I wasn’t going to write about any of this, at least not right now, but last weekend Jewel received a threatening and hateful message via her website from an event organizer in the tiny house community. They railed on her for partnering with an organization I co-founded and for working with “the same white people you demonized in this community.” I will not rewrite any of the other nasty, racist stuff they wrote, but reading it made me realize I needed to write about my experiences to share with other allies in the tiny house movement. Silence is complicity, and I don’t see enough of us speaking up. We all likely have come across whoever sent the anonymous message at some time at one of our events, maybe shared a meal or beer with them. If we aren’t addressing these issues with each other and letting each other know where we stand, then what hope do we have for a more just and inclusive movement in the future?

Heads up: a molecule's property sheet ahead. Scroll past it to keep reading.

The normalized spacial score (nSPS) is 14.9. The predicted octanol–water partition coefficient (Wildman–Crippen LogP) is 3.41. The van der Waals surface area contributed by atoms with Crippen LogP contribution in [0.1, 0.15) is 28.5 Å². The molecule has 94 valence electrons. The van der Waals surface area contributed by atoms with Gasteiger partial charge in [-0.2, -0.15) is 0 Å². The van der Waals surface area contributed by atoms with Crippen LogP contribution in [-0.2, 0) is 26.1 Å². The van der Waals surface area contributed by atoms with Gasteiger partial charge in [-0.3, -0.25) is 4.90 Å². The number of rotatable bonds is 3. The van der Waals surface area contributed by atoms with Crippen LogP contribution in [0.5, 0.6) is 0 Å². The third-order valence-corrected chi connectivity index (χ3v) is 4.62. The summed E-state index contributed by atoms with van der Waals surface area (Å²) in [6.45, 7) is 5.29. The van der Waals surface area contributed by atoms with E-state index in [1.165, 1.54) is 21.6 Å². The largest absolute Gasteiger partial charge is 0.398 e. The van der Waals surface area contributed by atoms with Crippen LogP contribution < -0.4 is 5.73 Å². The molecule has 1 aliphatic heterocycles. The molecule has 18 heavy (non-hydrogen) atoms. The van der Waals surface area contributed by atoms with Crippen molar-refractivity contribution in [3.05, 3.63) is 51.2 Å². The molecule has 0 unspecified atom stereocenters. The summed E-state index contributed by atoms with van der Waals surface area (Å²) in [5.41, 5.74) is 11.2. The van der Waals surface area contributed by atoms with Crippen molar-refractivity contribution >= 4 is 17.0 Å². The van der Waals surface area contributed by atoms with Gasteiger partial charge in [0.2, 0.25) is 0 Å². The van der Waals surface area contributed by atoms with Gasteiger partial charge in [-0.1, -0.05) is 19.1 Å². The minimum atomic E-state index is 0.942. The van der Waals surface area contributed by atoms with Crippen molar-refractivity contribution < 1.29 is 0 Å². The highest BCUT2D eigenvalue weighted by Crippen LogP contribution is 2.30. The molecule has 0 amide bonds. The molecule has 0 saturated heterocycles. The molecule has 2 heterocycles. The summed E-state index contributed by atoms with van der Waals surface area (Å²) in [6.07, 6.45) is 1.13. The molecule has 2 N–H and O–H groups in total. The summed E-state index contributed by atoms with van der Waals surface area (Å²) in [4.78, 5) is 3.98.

Some of the people I mentioned above who have been working to try and create more inclusive events are: Tiny House Atlanta, Tiny House NC Street Festival, Tiny House Living Festival, Miranda’s Hearth, Kevin Polk, organizing the So. Cal Tiny House Festival 2018, and the organizers of the Mid Atlantic Tiny House Expo, whose proceeds are going to benefit CivicWorks and YouthBuild. Recognize that most of these events are done on a volunteer basis, so they are limited in who they can bring given budget, but they are still trying to get more diverse representation at their events.